- An hour or so later, when Tom’s heart rate had begun to go up to 160 during contractions, and with Renee spiking a fever, the second doctor came in (at the midwife’s behest, I might add), explained to us that it looked like Tom’s head was tilted, and Renee’s contractions were still a little uneven. We could wait to see if more contractions straightened him out (though Renee was pretty exhausted from her early labor) or we could start thinking about medical interventions. She added that there were some signs of infection and that might be causing the uneven contractions, and that Tom’s heart rate was getting worrisome. We could try for a little longer, but at 170 she was going to strongly recommend we do a c-section.
- At that point, we didn’t wait any longer. We didn’t wait until Tom’s pulse reached 170. We didn’t even need “a moment to discuss options.” Tom’s health was all we cared about. We nodded at each other and the choice was made. Renee looked at me as a tear slid down her cheek and said, “My mom had one, and I turned out okay, right?” I squeezed her hand: “You turned out great!” After a quick Hail Mary attempt at a vacuum extraction, Renee was wheeled into surgery.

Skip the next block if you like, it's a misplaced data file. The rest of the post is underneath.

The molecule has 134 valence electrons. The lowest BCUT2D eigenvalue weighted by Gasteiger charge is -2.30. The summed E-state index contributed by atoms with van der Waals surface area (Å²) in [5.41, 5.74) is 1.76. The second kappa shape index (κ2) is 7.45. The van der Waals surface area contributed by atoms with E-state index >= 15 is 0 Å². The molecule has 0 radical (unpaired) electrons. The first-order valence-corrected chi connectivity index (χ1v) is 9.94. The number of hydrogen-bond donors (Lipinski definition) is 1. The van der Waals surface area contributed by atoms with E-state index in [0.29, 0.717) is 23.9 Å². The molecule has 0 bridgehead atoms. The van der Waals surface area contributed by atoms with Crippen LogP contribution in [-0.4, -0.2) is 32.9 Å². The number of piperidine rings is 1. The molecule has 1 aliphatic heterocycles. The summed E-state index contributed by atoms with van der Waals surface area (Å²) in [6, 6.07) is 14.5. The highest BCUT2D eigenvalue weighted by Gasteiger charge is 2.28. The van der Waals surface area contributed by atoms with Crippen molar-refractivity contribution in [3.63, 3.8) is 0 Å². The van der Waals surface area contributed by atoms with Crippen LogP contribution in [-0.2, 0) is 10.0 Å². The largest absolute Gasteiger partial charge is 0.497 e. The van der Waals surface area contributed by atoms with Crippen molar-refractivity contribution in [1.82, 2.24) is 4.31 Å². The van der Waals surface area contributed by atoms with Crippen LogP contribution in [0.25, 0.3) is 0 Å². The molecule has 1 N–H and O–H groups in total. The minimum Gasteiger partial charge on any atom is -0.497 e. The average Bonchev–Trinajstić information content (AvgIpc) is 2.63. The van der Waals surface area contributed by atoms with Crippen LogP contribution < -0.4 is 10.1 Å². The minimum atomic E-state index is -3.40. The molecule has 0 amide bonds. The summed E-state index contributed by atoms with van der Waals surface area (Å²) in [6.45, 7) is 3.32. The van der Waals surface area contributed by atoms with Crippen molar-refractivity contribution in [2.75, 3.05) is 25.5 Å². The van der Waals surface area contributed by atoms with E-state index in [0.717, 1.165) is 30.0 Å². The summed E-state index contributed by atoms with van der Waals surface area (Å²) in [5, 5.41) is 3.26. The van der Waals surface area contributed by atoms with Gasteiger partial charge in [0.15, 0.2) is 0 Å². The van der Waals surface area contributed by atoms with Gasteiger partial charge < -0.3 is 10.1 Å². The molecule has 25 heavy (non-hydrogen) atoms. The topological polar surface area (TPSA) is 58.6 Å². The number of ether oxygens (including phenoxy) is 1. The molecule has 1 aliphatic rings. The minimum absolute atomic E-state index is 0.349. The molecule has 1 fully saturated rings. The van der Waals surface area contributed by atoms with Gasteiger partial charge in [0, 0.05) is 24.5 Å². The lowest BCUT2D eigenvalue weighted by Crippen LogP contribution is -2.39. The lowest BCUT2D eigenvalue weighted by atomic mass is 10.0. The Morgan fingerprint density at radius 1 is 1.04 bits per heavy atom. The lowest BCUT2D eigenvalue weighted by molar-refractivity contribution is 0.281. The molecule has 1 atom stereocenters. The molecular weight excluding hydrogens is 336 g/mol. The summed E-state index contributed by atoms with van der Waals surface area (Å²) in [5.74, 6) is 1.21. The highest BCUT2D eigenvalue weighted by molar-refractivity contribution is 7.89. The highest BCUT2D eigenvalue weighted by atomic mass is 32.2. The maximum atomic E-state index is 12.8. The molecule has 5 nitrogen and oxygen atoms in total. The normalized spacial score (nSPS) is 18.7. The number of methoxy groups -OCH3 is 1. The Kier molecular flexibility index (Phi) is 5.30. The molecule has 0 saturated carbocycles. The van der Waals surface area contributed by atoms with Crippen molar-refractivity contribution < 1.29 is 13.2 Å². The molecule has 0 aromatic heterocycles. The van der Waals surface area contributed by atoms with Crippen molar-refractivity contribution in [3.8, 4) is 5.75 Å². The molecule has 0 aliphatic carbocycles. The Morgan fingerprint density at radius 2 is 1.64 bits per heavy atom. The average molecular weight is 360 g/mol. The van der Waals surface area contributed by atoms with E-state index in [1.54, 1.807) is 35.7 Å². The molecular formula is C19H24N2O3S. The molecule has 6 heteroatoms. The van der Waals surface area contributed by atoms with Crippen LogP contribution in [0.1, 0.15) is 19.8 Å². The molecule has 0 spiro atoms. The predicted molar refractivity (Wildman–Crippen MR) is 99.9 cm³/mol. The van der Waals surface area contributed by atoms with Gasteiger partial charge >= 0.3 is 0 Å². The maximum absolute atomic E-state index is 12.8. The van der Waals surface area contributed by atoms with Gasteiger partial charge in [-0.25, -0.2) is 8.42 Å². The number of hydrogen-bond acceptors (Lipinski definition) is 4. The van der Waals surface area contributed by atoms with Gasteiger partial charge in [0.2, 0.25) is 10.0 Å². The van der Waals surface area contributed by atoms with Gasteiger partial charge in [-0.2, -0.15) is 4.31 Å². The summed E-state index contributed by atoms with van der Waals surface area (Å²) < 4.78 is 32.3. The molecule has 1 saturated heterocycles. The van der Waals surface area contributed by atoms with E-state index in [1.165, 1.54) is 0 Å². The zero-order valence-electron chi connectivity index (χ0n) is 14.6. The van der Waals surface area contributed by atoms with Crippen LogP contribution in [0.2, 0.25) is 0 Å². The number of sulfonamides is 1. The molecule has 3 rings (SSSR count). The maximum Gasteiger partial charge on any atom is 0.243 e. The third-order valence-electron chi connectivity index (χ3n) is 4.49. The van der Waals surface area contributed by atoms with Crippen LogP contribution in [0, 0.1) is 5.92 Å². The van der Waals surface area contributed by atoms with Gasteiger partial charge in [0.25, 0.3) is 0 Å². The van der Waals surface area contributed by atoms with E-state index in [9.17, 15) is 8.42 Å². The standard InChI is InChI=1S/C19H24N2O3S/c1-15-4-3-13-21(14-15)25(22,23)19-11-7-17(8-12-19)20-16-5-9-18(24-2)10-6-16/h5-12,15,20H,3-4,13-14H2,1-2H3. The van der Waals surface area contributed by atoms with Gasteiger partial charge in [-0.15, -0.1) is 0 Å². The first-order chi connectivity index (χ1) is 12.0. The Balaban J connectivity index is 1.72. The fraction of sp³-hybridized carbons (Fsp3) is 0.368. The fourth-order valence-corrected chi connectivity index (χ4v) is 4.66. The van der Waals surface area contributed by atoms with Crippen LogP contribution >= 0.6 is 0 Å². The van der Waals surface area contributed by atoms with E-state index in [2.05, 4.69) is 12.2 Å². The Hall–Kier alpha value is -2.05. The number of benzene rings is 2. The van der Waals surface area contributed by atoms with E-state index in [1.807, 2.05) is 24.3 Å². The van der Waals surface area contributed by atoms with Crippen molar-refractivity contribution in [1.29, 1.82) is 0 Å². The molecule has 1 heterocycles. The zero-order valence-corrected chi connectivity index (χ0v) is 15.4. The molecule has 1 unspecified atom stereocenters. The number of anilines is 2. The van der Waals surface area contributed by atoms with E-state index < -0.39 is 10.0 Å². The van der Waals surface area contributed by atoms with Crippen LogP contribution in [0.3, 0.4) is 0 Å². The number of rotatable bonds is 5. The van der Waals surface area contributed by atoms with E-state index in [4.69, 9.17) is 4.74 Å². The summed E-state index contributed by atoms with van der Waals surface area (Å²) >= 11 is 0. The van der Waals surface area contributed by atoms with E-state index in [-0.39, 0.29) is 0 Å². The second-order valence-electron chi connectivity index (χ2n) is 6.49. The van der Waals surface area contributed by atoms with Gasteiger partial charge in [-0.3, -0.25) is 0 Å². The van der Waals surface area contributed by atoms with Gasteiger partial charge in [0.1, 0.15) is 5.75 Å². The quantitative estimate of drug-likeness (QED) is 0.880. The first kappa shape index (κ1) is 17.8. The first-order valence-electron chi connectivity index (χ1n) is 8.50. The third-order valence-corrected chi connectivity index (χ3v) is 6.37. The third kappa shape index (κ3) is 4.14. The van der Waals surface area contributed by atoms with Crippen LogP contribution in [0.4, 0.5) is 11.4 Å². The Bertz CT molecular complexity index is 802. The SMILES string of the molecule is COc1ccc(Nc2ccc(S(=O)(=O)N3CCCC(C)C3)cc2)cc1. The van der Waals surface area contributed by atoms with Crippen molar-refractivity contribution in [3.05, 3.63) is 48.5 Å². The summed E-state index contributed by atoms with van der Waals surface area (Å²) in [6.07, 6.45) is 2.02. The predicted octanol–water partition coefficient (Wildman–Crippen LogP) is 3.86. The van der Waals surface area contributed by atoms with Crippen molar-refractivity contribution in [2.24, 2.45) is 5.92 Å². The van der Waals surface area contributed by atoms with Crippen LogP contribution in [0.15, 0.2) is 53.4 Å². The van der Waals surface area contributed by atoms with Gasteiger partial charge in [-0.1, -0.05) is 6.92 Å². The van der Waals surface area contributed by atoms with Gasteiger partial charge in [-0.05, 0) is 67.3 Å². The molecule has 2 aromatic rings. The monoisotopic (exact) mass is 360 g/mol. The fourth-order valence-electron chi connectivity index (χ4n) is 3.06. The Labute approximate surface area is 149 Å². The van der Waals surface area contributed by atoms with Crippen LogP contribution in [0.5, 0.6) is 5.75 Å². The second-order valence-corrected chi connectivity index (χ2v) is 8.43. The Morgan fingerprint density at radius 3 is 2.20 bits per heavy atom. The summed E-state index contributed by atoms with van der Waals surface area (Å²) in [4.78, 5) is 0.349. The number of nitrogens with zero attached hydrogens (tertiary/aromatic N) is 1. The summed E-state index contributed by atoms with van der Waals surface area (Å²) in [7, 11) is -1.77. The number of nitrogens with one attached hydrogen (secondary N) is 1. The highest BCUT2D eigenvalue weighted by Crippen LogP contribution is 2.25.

- We did take the doctor’s advice. As soon as a doctor actually gave us medical advice. The second doctor respected our birth plan every step of the way, and even apologized when she had to tell us it probably wasn’t going to happen. (We sent her flowers.)
I’m new to this debate, and I hope to be blogging 300-400-word articles about blowouts and spit-up by next week. However, I recognize my own culpability in some of the misunderstandings about my story. Though the ad hominem attacks were clearly inexcusable, and as a skeptic I try to be extra careful when framing someone else’s personal narrative within existing polemics, not everyone was rude or presumptuous, and many brought up good points that as a newb to the controversy, I hadn’t considered.
While I would love to see skeptics not jump to conclusions, fall into fallacies, or presume intentions, I realize that I told a story in a way where people with some very strong feelings about the matter might feel the need to advocate. So it seemed like clearing things up–at least for those who read the article in good faith and commented with good intentions–was more appropriate than just changing the subject while the comments piled up.